This was a really fun problem to solve! I don’t remember exactly what triggered me to work on this problem — likely something I saw on the Power BI Community, which I highly recommend you take a look at. Let’s get into the problem statement. I have two tables: a simple table showing production by date and a calendar table. Both are related on the date column, a pretty common scenario. The goal we are trying to achieve is as follows: when a user selects one or more value in the slicer, we want to highlight that selection in bar chart visuals (as seen in the video below).
Where would something like this be used? For example, you might want to highlight certain data points and then take a screenshot to include in a report that you will be sharing with your team. This technique can draw attention to an important area of the visual that you want to emphasize.
Using DAX in the Solution
The solution is pretty straightforward. First, we need to add a disconnected table for our slicers. This ensures that our main visual is not filtered when a value is selected in the slicer. I created a table for the slicer called Calendar for Slicer using the following DAX expression. It contains three columns: Date, Month, and Month sort. If we needed another column for the slicer, for example Year, I would just include that in the following DAX expression.
Calendar for Slicer = SELECTCOLUMNS ( 'Calendar', "Date", 'Calendar'[Date], "Month", 'Calendar'[Month], "Month Sort", 'Calendar'[Month Sort] )
And here is the relationship diagram, showing that no relationships exist between this slicer table we just created and the other tables.
I added two slicers using the Month and Date columns from the disconnected table (Calendar for Slicer):
Now, we will work on actually highlighting the data points. To achieve this, we need to add another measure that returns the highest production value for each date for the selected period in the slicer. The reason we need the highest production value is to ensure that the highlighted area creates a box around the selected data (up to the top of the Y-Axis). Here is the measure that does the job for us. I called this measure Highlight Period.
Highlight Period = IF ( ISFILTERED ( 'Calendar for Slicer' ), //check if calendar table is filtered IF ( //check if current table date is in selected date range, if yes get the maximum value for the //all visible dates otherwise return 0 COUNTROWS ( INTERSECT ( VALUES ( 'Calendar'[Date] ), VALUES ( 'Calendar for Slicer'[Date] ) ) ) > 0, MAXX ( ALLSELECTED ( 'Calendar'[Date] ), [Sum Prod] ) , 0 //we will return 0 value so that we can show all the dates on x-axis for highlight bar chart visual ) )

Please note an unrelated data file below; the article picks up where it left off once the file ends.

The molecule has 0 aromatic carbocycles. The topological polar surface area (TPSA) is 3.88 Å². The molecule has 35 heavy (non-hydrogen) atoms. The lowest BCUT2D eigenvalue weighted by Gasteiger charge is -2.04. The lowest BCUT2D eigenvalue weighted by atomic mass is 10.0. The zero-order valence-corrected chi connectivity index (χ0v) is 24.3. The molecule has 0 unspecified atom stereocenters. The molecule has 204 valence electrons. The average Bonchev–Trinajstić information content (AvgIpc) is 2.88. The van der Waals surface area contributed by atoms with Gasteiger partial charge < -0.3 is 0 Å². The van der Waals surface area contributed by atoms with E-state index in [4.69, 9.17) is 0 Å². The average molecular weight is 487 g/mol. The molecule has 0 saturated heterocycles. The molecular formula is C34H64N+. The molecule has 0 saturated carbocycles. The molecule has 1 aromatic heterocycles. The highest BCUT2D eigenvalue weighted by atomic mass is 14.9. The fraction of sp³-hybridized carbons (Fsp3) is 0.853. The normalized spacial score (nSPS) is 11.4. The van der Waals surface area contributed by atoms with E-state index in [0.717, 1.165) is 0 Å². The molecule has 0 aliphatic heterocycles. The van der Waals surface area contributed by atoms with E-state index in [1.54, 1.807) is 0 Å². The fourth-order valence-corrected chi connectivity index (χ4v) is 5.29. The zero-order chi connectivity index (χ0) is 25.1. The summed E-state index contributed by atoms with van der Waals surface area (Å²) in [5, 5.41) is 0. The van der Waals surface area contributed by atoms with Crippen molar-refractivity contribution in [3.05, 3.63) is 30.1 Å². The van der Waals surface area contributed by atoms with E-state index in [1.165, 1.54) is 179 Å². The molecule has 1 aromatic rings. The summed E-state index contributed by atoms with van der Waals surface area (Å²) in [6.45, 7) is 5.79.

This measure checks if no value is selected in the slicer because in that case, we don’t want to highlight any data point. If this measure wasn’t present, then the full area will always be highlighted (as seen in the image below).
We then check which dates are selected in the slicer and return the maximum production value (highest value) for each selected date. For example, if the month of Jan 2019 is selected, it will return the highest value for each date in January. If the user selects a date range from Feb 15 to Feb 20, it will return the highest value for this date range. In other words, this is the area we want to highlight. The video below explains this visually.
Creating the Visuals
Now that our measures are in place, it is time to assemble everything.
- Add Line and Clustered Column Chart visual
- Add Date column from Calendar table on X-Axis (Shares axis)
- Add Sum Prod measure on Column values
- Add Highlight Period on Line values
And now a few more settings on the Formatting pane under Shapes to give the final look.
- Turn on the Shade area
- Set Stoke width to 0
- Turn on Stepped
Under Data Color, I changed the colour for the line to pink ( for the highlight colour). And that’s pretty much it! Now as you select any value in the slicer, (month or date range), the area for the selected value will be highlighted. If multiple months are selected, then all the selected months are highlighted.
I hope you find this solution useful, or are maybe able to use the DAX in this solution for your other reporting needs.